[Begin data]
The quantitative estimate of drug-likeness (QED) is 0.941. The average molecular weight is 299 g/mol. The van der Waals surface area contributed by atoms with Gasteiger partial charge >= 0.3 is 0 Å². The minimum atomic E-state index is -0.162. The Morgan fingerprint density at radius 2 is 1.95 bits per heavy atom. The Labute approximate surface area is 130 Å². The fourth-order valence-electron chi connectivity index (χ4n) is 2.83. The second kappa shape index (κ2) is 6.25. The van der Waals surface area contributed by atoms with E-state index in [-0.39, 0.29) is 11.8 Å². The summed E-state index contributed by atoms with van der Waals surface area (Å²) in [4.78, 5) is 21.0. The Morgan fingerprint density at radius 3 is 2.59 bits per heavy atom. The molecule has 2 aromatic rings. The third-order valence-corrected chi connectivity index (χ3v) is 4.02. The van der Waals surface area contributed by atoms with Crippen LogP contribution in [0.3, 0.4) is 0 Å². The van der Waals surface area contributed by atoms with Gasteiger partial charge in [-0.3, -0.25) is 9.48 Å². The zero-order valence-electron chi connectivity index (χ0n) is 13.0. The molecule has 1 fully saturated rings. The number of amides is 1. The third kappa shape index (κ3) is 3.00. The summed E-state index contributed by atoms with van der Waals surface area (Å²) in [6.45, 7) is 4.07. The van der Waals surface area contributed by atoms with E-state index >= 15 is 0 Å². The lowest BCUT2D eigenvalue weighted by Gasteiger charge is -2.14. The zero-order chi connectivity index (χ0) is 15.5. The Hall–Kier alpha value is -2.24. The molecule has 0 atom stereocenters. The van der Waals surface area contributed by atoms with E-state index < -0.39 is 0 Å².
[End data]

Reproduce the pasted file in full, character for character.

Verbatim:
The quantitative estimate of drug-likeness (QED) is 0.941. The average molecular weight is 299 g/mol. The van der Waals surface area contributed by atoms with Gasteiger partial charge >= 0.3 is 0 Å². The minimum atomic E-state index is -0.162. The Morgan fingerprint density at radius 2 is 1.95 bits per heavy atom. The Labute approximate surface area is 130 Å². The fourth-order valence-electron chi connectivity index (χ4n) is 2.83. The second kappa shape index (κ2) is 6.25. The van der Waals surface area contributed by atoms with E-state index in [-0.39, 0.29) is 11.8 Å². The summed E-state index contributed by atoms with van der Waals surface area (Å²) in [4.78, 5) is 21.0. The Morgan fingerprint density at radius 3 is 2.59 bits per heavy atom. The molecule has 2 aromatic rings. The third-order valence-corrected chi connectivity index (χ3v) is 4.02. The van der Waals surface area contributed by atoms with Crippen LogP contribution in [0.3, 0.4) is 0 Å². The van der Waals surface area contributed by atoms with Gasteiger partial charge in [-0.3, -0.25) is 9.48 Å². The zero-order valence-electron chi connectivity index (χ0n) is 13.0. The molecule has 1 fully saturated rings. The number of amides is 1. The third kappa shape index (κ3) is 3.00. The summed E-state index contributed by atoms with van der Waals surface area (Å²) in [6.45, 7) is 4.07. The van der Waals surface area contributed by atoms with E-state index >= 15 is 0 Å². The lowest BCUT2D eigenvalue weighted by Gasteiger charge is -2.14. The zero-order chi connectivity index (χ0) is 15.5. The Hall–Kier alpha value is -2.24. The molecule has 0 atom stereocenters. The van der Waals surface area contributed by atoms with E-state index < -0.39 is 0 Å².